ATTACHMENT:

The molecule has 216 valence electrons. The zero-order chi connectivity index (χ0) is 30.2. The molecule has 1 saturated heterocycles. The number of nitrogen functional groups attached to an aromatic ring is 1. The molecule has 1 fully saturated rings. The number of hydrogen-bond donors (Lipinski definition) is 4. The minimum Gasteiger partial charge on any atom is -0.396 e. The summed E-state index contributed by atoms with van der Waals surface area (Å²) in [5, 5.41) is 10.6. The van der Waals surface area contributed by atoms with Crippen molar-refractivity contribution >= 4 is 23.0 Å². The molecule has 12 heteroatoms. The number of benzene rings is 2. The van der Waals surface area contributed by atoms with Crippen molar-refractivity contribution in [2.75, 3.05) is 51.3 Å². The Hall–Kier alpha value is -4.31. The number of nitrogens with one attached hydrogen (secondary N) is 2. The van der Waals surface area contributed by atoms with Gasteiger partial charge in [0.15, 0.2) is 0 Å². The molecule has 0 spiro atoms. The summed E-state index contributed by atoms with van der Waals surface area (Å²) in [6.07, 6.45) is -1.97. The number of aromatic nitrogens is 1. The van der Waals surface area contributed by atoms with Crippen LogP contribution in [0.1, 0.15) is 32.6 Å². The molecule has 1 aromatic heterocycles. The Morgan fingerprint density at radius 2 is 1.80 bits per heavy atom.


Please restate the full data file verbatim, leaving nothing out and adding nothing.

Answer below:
The molecule has 216 valence electrons. The zero-order chi connectivity index (χ0) is 30.2. The molecule has 1 saturated heterocycles. The number of nitrogen functional groups attached to an aromatic ring is 1. The molecule has 1 fully saturated rings. The number of hydrogen-bond donors (Lipinski definition) is 4. The minimum Gasteiger partial charge on any atom is -0.396 e. The summed E-state index contributed by atoms with van der Waals surface area (Å²) in [5, 5.41) is 10.6. The van der Waals surface area contributed by atoms with Crippen molar-refractivity contribution >= 4 is 23.0 Å². The molecule has 12 heteroatoms. The number of benzene rings is 2. The van der Waals surface area contributed by atoms with Crippen molar-refractivity contribution in [2.75, 3.05) is 51.3 Å². The Hall–Kier alpha value is -4.31. The number of nitrogens with one attached hydrogen (secondary N) is 2. The van der Waals surface area contributed by atoms with Gasteiger partial charge in [0.15, 0.2) is 0 Å². The molecule has 0 spiro atoms. The summed E-state index contributed by atoms with van der Waals surface area (Å²) in [6.07, 6.45) is -1.97. The number of aromatic nitrogens is 1. The van der Waals surface area contributed by atoms with Crippen LogP contribution in [0.1, 0.15) is 32.6 Å². The molecule has 1 aromatic heterocycles. The Morgan fingerprint density at radius 2 is 1.80 bits per heavy atom.